Actually, it’s more like 30 important points, but we’ll get to that in a moment. Gov. Mike Pence signed a bill into law on Thursday that offers protection for religious expression, and the entertainment world has hit the roof over it. CNN provides coverage of the protests that has been typical of that seen all week:

CNN’s announcer doesn’t get around to mentioning until almost at the end of the segment that other states have similar laws, and never mentions that the federal government does as well. Senators Orrin Hatch and Ted Kennedy sponsored the original Religious Freedom Restoration Act (RFRA) after the Supreme Court’s Smith decision that failed to protect a Native American who was denied employment benefits after having tested positive for peyote. Bill Clinton signed that RFRA into law in 1993 after it passed nearly unanimously in the Senate.

Since then, 19 other states have passed similar legislation to apply RFRA to their own jurisdictions:

Indiana has come under fire for a bill signed Thursday by Gov. Mike Pence (R) that would allow businesses to refuse service for religious reasons. The NCAA has voiced its concern ahead of Final Four in Indianapolis next week, there are calls to boycott the state, and Miley Cyrus has even weighed in, calling Pence a name that we can’t reprint on this family Web site in an Instagram post.

But Indiana is actually soon to be just one of 20 states with a version of the Religious Freedom Restoration Act, or RFRA, according to the National Conference of State Legislatures. …

Indiana might be treated as if it’s the only state with a bill like this, but it’s not.

Another 11 states have judicial precedents that constitute a RFRA policy in their courts. Over the last twenty-plus years, RFRA statutes have a clear track record of careful jurisprudence, because they don’t protect ad-hoc discrimination on any basis. That’s true on both federal and state levels, and we know this in part because the hysterics shrieking over the law in Indiana offer nothing but ignorant hypotheticals. They cannot point to a case where RFRA has been used to justify broad discrimination, because it never has.

Cases decided under RFRA get strict scrutiny on three tests. First, the religious belief has to be sincerely held, and not just a pose to make a point. Second, the state interest in overriding the religious belief has to be compelling. Last, the action taken by the state has to be the least intrusive that still satisfies the compelling state interest. Courts have been using these tests for more than two decades to separate real cases of state infringement on religious practice from simple discrimination. The Hobby Lobby decision is one such case; the Obama administration lost that case because the Supreme Court noted that even HHS had to admit it didn’t use the least intrusive method available to them, and largely punted on the issue of whether the contraception mandate intruded on sincerely-held religious belief.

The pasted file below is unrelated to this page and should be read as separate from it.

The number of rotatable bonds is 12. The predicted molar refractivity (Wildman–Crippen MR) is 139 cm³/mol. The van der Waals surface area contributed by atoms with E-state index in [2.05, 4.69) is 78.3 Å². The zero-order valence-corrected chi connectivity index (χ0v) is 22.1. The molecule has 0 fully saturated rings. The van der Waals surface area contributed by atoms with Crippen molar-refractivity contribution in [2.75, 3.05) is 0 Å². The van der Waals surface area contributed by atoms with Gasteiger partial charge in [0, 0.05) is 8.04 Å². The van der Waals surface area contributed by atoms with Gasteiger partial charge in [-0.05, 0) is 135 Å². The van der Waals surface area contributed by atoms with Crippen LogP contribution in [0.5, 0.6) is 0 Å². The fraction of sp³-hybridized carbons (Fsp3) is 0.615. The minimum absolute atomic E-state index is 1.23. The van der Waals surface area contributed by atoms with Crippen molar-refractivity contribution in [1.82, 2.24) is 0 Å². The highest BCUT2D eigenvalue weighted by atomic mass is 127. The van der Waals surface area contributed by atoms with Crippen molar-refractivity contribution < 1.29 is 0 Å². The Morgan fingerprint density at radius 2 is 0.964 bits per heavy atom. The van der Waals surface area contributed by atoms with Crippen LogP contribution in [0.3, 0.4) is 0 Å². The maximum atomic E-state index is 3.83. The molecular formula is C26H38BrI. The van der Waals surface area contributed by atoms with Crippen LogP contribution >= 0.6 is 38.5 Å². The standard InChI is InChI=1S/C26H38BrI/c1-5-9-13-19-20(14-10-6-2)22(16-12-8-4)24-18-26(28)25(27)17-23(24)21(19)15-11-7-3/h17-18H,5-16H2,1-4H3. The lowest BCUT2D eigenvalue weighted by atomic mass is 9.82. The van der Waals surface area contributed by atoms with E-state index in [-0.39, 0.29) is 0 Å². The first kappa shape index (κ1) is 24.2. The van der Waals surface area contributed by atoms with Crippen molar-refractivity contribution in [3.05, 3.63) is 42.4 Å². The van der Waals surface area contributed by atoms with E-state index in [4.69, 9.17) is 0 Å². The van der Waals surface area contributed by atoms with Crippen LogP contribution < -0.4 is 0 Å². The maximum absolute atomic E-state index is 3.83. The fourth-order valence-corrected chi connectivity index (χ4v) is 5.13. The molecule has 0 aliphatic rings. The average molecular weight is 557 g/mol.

RFRA covers a lot more issues than those arising from same-sex weddings, of course. This week on Relevant Radio, I interviewed a couple of guests on cases involving the Amish and building codes, and other RFRA applications. Until the last couple of years, RFRA didn’t have much to do with the kind of public-accommodation disputes that same-sex marriage produces. It’s unclear how courts will view them until specific cases arise, but it’s almost a sure bet that it won’t allow people to discriminate against gay customers solely on the basis of their sexual orientation. The issue will rest on whether the state can force businesses to participate in events (same-sex marriages) that violate their religious beliefs, and that’s the kind of distinctions that courts have been making very successfully for over two decades under RFRA.

Melinda Selmys believes that Christians in this case are being petty with some of their objections (but not all), and responded on Twitter to a discussion we had over her post:

Except, though, that almost no one is arguing that exercise of religion excuses bigotry.  Christians have not objected to providing services to LGBT customers, but to being forced to participate in same-sex weddings by the state, either by baking a cake for one or having to photograph it, and then getting forced out of business by fines when they refuse out of religious conscience. Furthermore, Christians can’t “abuse” RFRA, because it’s the courts that use it to adjudicate disputes of this kind. RFRA laws constrain the states and their actions — they don’t undo public-accommodation laws for citizens. (Merely putting a RFRA sign in the window, so to speak, doesn’t make discrimination a RFRA case.)

In my own opinion, I agree with Melinda that Christian caritas calls us to minister to all in our community — the rich, the poor, the popular, the unpopular, the prisoner, and so on. We only draw the line when we are forced to participate in activities that violate our Christian conscience — for instance, offering sacrifices to idols (as martyrs resisted in the first centuries of the church), and so on. Thanks to RFRA, we have courts that can draw pretty nuanced distinctions between the two poles using strict scrutiny on state action, but it doesn’t mean Christians will automatically win those disputes, nor should it, depending on the circumstances.

The only reason for the hyperbolic outrage coming from the entertainment and sports industries the last two days is willful ignorance. That’s their problem. It doesn’t have to be ours.

Update (3/29): The 1993 RFRA did get three dissenting votes in the Senate, so it did not pass unanimously as I had originally stated. I’ve changed it to “nearly unanimously” above. This point is also worth considering: